Sales volumes in the residential property markets throughout January always tend to drop off their previous end-of-year highs, and the start of 2016 has seen this pattern continue.
A large percentage of Aucklanders were away on holiday, with the market returning to some semblance of healthy activity only from February on.
For the greater Auckland residential property market, the first three quarters of 2015 were frenetic. In the coming months, we're forecasting the market will continue to take a deep breath from that period to reflect on breakneck capital growth levels, and assess "where to" from here.
Budding home owners will lead the crusade back into the market, ahead of investors. Just how far behind the investors are in terms of returning in any large numbers, is the big uncertainty. Rental yields are now generally below 3 per cent in Auckland, and capital growth rates are more likely to look like bank term deposits at best rather than the double-digit increments seen in 2014 and 2015.
Anecdotally, we are hearing that some seasoned Auckland property investors have broadened their radar to the adjacent province of Bay of Plenty, Waikato, and Northland. Prices for houses in those areas have increased accordingly -- with greater demand driving up values.
The drivers of the residential property market from an owner/occupier perspective -- net migration numbers, low interest rates and high employment levels -- remain largely unchanged. Accordingly, they are underpinning current values and should continue to for the foreseeable future.
Chief executive officer
Despite talk of an easing-off in the residential property market, sales and prices continue to rise.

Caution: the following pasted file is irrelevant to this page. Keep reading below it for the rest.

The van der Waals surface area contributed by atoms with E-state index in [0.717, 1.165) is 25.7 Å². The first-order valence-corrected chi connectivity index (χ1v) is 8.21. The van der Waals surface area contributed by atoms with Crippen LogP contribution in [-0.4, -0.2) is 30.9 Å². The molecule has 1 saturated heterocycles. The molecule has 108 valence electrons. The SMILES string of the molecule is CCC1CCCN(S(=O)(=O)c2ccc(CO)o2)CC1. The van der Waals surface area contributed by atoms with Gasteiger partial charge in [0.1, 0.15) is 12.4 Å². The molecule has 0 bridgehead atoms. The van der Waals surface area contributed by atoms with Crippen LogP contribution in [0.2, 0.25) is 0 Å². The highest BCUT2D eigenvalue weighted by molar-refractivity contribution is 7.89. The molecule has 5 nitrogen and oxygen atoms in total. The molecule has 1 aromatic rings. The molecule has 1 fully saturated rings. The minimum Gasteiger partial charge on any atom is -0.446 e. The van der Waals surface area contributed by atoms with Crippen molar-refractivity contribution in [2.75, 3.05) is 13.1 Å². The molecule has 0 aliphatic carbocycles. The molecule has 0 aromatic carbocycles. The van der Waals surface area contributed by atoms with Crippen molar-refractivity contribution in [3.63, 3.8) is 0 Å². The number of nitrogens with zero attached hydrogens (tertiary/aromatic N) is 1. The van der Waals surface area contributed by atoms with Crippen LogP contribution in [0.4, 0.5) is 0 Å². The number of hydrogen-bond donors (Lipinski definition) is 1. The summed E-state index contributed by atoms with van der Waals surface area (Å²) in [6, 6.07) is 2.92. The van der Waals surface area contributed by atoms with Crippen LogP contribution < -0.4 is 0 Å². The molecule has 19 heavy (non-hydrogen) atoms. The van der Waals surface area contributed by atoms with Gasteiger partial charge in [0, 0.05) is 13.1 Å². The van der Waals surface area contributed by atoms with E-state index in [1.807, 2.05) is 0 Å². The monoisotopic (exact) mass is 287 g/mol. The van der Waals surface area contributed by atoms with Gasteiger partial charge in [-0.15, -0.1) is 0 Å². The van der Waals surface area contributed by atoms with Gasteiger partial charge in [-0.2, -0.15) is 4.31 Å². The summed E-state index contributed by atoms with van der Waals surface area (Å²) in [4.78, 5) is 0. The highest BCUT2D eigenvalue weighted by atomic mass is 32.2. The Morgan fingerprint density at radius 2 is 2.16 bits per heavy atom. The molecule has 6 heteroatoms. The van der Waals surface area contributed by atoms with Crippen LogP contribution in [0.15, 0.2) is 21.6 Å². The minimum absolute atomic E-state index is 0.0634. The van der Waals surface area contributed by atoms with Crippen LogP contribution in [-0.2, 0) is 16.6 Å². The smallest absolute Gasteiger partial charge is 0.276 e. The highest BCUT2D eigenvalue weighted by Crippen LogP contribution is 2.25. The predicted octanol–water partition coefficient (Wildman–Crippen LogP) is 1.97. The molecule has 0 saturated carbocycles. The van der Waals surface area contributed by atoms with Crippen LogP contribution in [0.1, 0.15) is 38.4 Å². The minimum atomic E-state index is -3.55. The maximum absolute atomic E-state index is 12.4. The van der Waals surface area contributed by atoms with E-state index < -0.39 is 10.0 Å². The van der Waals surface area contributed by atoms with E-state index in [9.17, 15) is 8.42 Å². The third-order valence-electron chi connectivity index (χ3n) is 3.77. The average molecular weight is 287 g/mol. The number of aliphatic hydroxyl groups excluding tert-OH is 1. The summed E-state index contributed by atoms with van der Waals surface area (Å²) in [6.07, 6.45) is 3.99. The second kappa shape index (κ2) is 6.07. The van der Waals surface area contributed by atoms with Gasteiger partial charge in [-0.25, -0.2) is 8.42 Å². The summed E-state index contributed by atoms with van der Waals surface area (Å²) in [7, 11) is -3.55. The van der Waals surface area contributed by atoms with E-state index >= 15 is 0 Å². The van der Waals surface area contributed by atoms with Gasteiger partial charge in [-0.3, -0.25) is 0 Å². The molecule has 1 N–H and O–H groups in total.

In January there was a 13.2 per cent increase in residential property sales across the country as compared to January 2015. The average house price across the country also rose by 8 per cent to $488,078.
Of some concern is the 24.5 per cent drop in the number of properties available nationally. This is a result of high demand and insufficient new builds, and means prices will continue to rise. Prices have jumped in all the regions, with the central North Island showing the largest increase at 24 per cent. The average home now sells for $400,041.
The number of properties available to buy in the central North Island has also decreased over the past 12 months. There are now 40.5 per cent fewer properties available to buy than in 2015.
This is a direct result of Aucklanders looking to find better affordability elsewhere, as our largest city's property market shows no signs of slowing down. The average price in Auckland and Northland now sits at $801,662, up 17 per cent on the same period in 2015. Residential properties available to buy are down by 10.8 per cent. Wellington is experiencing the same low levels of stock, with just 941 properties available to buy as opposed to 1536 in January 2015, a 38.7 per cent drop.